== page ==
Prerequisites Readers need some familiarity with sentences like "for every $\varepsilon$ there exists a large $N$ such that..." or its symbolic equivalent, "$\forall\varepsilon: \exists N: \dotsc$". A rough idea of big O notation would also be helpful but is not necessary. A brief introduction: we say that $f(x) = O(g(x))$ (as $x \to \infty$) to mean that the "growth" of $f(x)$ is "bounded above" by $g(x)$; more formally, there exist positive real numbers $M$ and $x_0$ such that $\lvert f(x)\rvert \leq M\lvert g(x)\rvert$ for all $x > x_0$. Note that $\lvert x\rvert$ denotes the absolute value of $x$, not its cardinality as indicated in Part 4. [1.3] Soft analysis, hard analysis, and the finite convergence principle Analysis (something like an advanced calculus) is often differentiated into "hard analysis" ("quantitative", "finitary") and "soft analysis" ("qualitative", "infinitary"). Discrete math, computer science, and analytic number theory normally uses hard analysis while operator algebra, abstract harmonic analysis, and ergodic theory tend to rely on soft analysis. The field of partial differential equations uses techniques from both. Convenient notation (e.g. $O(\:)$) from qualitative analysis can conceal gritty details from quantitative and argue efficiently from the big picture, at the cost of a precise description. Conversely, quantitative analysis can be seen as a more precise and detailed refinement of qualitative analysis. The intuitions, methods and results in hard analysis often have analogues in soft analysis and vice versa, despite their contrasting language. Tao argues this technique transfer can benefit both disciplines. Table 5 features a rough "dictionary" between the notational languages of soft and hard analysis. Kudos to Tao for such an illuminating comparison! Table 5: "Translating" soft analysis to hard analysis [1.3]
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[1.10] The crossing number inequalityA graph $G = (V, E)$ is a set $V$ of vertices ("objects") and a set $E$ of edges ("relationships between two objects"). For example, $V$ could be a set of people and $E$ the set of friendships (Facebook really uses this social graph to analyze user behavior). $V$ could also be the set of airports and $E$ the set of flights from one airport to another. The immense flexibility of this definition allow graphs to model and analyze a tremendous variety of reallife situations, but here we are interested in the abstract representation of a graph, in particular its drawing. The focus is on applying the technique of amplification, which was presented in Part 3 of this series. A drawing of graph $G = (V, E)$ simply draws the vertices in $V$ as dots on the plane, and the edges $E$ as lines (or curves) connecting them. $G$ can have many possible drawings, in which the edges can have different numbers of crossings between pairs of edges (i.e. three concurrent edges have 3 crossings). Fig. 4(a)(c) features three drawings of the $K_{3, 3}$ graph with different numbers of crossings. Part 3 of a sixpart series of summaries and adaptations from Terence Tao's book "Structure and Randomness". [1.9] Amplification, arbitrage, and the tensor power trickGiven an inequality $f(x) \leq g(x)$ with imbalances in symmetry between the lefthand side (LHS) and righthand side (RHS), amplification is a mathematical trick that can exploit that imbalance to derive a stronger inequality (i.e. the LHS and RHS are closer). As for why mathematicians might need such a technique, see "Why do we need strong inequalities?" below.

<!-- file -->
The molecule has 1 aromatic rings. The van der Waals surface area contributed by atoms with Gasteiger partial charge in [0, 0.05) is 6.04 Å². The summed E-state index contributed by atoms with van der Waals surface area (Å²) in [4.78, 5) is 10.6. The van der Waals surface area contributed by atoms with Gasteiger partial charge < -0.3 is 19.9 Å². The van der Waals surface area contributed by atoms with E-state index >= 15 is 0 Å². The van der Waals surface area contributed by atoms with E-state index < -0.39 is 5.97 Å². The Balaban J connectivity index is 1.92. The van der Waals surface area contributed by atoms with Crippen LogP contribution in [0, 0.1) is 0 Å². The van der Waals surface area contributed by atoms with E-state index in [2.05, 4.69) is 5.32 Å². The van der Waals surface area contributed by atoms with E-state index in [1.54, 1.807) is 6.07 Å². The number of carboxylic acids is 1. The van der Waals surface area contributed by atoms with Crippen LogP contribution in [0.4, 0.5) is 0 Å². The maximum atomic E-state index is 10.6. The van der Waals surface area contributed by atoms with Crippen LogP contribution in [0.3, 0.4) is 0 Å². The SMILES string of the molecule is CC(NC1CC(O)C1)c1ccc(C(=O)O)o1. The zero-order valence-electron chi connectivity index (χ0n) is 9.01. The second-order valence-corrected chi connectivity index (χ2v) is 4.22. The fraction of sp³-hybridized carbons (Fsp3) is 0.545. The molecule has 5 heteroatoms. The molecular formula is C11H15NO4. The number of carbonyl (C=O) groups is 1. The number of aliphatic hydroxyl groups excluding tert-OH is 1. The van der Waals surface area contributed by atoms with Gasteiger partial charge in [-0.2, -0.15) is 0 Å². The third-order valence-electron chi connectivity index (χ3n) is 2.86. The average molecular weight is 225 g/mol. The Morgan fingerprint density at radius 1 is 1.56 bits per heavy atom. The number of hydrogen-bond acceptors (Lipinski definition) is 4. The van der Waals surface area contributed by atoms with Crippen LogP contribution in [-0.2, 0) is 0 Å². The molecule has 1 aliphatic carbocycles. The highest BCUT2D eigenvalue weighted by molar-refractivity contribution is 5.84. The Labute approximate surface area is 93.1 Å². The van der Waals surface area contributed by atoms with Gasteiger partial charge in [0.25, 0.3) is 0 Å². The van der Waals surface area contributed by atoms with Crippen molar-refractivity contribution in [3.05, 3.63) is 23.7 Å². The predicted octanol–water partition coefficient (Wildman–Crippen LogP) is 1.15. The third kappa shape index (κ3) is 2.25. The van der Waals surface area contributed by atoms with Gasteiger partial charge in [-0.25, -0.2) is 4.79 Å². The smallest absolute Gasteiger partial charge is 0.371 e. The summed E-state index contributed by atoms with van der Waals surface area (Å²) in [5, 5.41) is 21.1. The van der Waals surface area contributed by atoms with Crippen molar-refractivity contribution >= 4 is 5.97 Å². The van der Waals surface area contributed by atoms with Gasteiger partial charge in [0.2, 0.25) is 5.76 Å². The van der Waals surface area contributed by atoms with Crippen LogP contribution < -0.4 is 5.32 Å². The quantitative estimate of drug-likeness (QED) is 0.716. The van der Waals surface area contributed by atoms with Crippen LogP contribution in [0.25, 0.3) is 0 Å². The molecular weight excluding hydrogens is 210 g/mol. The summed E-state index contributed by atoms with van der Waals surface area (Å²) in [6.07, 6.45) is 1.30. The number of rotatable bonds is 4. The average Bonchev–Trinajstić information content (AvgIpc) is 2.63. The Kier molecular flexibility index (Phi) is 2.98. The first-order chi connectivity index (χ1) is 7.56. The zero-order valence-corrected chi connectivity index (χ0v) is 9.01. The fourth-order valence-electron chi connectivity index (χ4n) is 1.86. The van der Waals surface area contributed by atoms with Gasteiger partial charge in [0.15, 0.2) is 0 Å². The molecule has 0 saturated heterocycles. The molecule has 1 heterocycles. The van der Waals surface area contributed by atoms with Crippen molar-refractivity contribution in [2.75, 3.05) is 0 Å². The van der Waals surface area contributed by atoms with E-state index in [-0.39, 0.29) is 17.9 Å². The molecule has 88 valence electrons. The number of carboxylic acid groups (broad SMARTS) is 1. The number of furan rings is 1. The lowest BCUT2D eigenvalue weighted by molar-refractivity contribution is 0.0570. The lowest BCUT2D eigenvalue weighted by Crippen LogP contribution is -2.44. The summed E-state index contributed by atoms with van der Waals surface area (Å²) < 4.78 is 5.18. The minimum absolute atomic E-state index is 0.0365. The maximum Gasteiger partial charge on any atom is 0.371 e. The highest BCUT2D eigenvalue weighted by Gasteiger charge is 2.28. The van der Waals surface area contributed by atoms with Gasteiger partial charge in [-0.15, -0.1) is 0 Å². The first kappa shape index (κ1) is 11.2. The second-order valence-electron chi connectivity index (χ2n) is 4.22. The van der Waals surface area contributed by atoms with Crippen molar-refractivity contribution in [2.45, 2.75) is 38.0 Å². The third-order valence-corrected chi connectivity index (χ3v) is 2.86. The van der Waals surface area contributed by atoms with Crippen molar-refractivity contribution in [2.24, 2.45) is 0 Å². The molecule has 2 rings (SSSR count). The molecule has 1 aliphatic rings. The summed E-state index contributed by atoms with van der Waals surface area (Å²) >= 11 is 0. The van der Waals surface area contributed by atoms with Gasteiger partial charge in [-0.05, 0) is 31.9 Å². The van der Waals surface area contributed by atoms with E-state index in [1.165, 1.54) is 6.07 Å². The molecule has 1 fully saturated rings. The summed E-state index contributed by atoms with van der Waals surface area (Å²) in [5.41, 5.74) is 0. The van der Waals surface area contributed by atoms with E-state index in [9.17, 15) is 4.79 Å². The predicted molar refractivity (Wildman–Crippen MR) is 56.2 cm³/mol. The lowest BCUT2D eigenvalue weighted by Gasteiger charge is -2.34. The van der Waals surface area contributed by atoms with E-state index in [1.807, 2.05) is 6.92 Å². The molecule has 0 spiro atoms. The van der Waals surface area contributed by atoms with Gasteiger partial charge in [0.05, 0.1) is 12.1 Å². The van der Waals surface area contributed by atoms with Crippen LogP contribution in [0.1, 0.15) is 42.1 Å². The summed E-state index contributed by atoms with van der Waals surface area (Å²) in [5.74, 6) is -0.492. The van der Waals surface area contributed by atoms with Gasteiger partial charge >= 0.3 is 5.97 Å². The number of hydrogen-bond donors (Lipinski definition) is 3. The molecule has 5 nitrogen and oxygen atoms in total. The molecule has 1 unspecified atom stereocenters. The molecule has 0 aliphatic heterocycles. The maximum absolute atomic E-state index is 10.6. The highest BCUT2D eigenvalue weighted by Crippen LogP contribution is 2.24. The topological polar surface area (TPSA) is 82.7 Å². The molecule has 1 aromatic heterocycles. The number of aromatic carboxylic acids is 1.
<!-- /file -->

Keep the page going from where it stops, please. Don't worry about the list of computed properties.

Consider some transformations $T$ that change $x$ such that $g$, but not $f$, is "symmetric" relative to $T$. That is, $f(T(x)) \leq g(T(x)) = g(x)$. Then we can choose $T$ to maximize the LHS $f(T(x))$ and "tighten" the inequality. Let's illustrate this trick by applying it to prove the CauchySchwarz Inequality (actually, the special case of the familiar $n$dimensional space $\mathbb{R}^n$): $$\lvert\mathbf{v} \cdot \mathbf{w}\rvert \leq \lVert\mathbf{v}\rVert\lVert\mathbf{w}\rVert \text{ for all } \mathbf{v}, \mathbf{w} \in \mathbb{R}^n \tag{3.1}$$ [1.2] Compressed sensing and singlepixel camerasThis'll be quick; the only part of the original blog post that I understood comfortably was the brief (and slightly inaccurate) explanation of traditional image compression. It's how image formats like JPEG can reduce the memory space needed by an image file drastically while losing only a bit of quality. [1.1] Quantum mechanics and Tomb RaiderTao uses the analogy of the game Tomb Raider as a model to give some intuition for the reasons behind the "weird" consequences of quantum mechanics (QM), in particular the socalled "many worlds interpretation". The game consists of two worlds:
(At this point, Tao apologizes for the violent analogy. Well, I've added a little drama... and fixed a loophole.) Each save point before a lethal puzzle causes Lara's world (from her point of view) to split into many possible "developments", some of which involve her failure to solve the puzzle and thus death, while others have her survive. Figure 1 illustrates a sample puzzle: A tomb whose only exit a wooden trapdoor on the floor that leads to an underground passage. The tomb will collapse in, say, five minutes, and Lara ("L") must escape through the passageway, but the trapdoor is locked. The Player (smiley face) helps by creating a save point.

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